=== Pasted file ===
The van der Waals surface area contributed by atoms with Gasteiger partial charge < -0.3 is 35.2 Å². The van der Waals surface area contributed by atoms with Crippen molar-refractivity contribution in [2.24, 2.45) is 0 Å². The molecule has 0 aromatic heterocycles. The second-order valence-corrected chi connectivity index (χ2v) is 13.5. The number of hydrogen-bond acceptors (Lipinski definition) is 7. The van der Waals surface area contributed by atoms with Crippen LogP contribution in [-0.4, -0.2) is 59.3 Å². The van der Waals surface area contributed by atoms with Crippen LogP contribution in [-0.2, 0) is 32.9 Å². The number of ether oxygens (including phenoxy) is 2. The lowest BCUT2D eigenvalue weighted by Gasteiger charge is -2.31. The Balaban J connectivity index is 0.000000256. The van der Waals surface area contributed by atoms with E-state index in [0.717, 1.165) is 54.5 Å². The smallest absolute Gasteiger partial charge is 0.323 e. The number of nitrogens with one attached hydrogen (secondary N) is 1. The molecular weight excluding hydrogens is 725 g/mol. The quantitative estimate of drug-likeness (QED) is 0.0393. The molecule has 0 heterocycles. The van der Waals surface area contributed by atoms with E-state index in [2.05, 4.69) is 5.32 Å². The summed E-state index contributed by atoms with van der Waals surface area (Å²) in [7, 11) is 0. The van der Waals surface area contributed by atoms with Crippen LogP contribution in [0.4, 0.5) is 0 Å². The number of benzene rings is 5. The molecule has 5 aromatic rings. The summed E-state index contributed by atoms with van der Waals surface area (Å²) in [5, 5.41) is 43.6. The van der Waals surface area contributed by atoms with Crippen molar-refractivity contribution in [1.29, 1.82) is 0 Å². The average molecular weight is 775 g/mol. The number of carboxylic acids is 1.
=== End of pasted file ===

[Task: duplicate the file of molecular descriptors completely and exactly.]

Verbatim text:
The van der Waals surface area contributed by atoms with Gasteiger partial charge < -0.3 is 35.2 Å². The van der Waals surface area contributed by atoms with Crippen molar-refractivity contribution in [2.24, 2.45) is 0 Å². The molecule has 0 aromatic heterocycles. The second-order valence-corrected chi connectivity index (χ2v) is 13.5. The number of hydrogen-bond acceptors (Lipinski definition) is 7. The van der Waals surface area contributed by atoms with Crippen LogP contribution in [-0.4, -0.2) is 59.3 Å². The van der Waals surface area contributed by atoms with Crippen LogP contribution in [-0.2, 0) is 32.9 Å². The number of ether oxygens (including phenoxy) is 2. The lowest BCUT2D eigenvalue weighted by Gasteiger charge is -2.31. The Balaban J connectivity index is 0.000000256. The van der Waals surface area contributed by atoms with E-state index in [0.717, 1.165) is 54.5 Å². The smallest absolute Gasteiger partial charge is 0.323 e. The number of nitrogens with one attached hydrogen (secondary N) is 1. The molecular weight excluding hydrogens is 725 g/mol. The quantitative estimate of drug-likeness (QED) is 0.0393. The molecule has 0 heterocycles. The van der Waals surface area contributed by atoms with E-state index in [2.05, 4.69) is 5.32 Å². The summed E-state index contributed by atoms with van der Waals surface area (Å²) in [7, 11) is 0. The van der Waals surface area contributed by atoms with Crippen LogP contribution in [0.4, 0.5) is 0 Å². The number of benzene rings is 5. The molecule has 5 aromatic rings. The summed E-state index contributed by atoms with van der Waals surface area (Å²) in [5, 5.41) is 43.6. The van der Waals surface area contributed by atoms with Crippen molar-refractivity contribution in [1.29, 1.82) is 0 Å². The average molecular weight is 775 g/mol. The number of carboxylic acids is 1.